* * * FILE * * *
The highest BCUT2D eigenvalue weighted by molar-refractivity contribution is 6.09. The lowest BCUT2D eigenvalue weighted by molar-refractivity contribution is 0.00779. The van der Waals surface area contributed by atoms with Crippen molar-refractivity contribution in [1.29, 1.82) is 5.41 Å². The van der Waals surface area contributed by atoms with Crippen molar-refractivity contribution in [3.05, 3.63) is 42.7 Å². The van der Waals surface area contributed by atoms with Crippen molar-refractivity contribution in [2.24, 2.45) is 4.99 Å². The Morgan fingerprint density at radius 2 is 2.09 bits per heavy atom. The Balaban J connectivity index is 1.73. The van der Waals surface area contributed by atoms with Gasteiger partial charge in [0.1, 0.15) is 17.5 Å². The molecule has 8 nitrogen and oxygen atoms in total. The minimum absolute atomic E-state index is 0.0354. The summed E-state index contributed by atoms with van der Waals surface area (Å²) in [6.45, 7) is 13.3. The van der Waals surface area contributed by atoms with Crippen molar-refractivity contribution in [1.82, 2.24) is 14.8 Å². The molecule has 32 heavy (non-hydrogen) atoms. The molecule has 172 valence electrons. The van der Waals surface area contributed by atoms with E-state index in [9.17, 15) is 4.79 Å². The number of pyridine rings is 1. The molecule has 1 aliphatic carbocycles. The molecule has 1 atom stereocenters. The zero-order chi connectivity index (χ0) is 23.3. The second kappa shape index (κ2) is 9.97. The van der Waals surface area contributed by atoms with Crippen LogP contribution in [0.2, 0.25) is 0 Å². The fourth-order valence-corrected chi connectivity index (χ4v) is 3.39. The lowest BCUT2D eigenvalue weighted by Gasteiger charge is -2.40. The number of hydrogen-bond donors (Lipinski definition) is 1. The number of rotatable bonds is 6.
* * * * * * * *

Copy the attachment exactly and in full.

The highest BCUT2D eigenvalue weighted by molar-refractivity contribution is 6.09. The lowest BCUT2D eigenvalue weighted by molar-refractivity contribution is 0.00779. The van der Waals surface area contributed by atoms with Crippen molar-refractivity contribution in [1.29, 1.82) is 5.41 Å². The van der Waals surface area contributed by atoms with Crippen molar-refractivity contribution in [3.05, 3.63) is 42.7 Å². The van der Waals surface area contributed by atoms with Crippen molar-refractivity contribution in [2.24, 2.45) is 4.99 Å². The Morgan fingerprint density at radius 2 is 2.09 bits per heavy atom. The Balaban J connectivity index is 1.73. The van der Waals surface area contributed by atoms with Gasteiger partial charge in [0.1, 0.15) is 17.5 Å². The molecule has 8 nitrogen and oxygen atoms in total. The minimum absolute atomic E-state index is 0.0354. The summed E-state index contributed by atoms with van der Waals surface area (Å²) in [6.45, 7) is 13.3. The van der Waals surface area contributed by atoms with Crippen molar-refractivity contribution in [1.82, 2.24) is 14.8 Å². The molecule has 32 heavy (non-hydrogen) atoms. The molecule has 172 valence electrons. The van der Waals surface area contributed by atoms with E-state index in [9.17, 15) is 4.79 Å². The number of pyridine rings is 1. The molecule has 1 aliphatic carbocycles. The molecule has 1 atom stereocenters. The zero-order chi connectivity index (χ0) is 23.3. The second kappa shape index (κ2) is 9.97. The van der Waals surface area contributed by atoms with Crippen LogP contribution in [0.2, 0.25) is 0 Å². The fourth-order valence-corrected chi connectivity index (χ4v) is 3.39. The lowest BCUT2D eigenvalue weighted by Gasteiger charge is -2.40. The number of hydrogen-bond donors (Lipinski definition) is 1. The number of rotatable bonds is 6.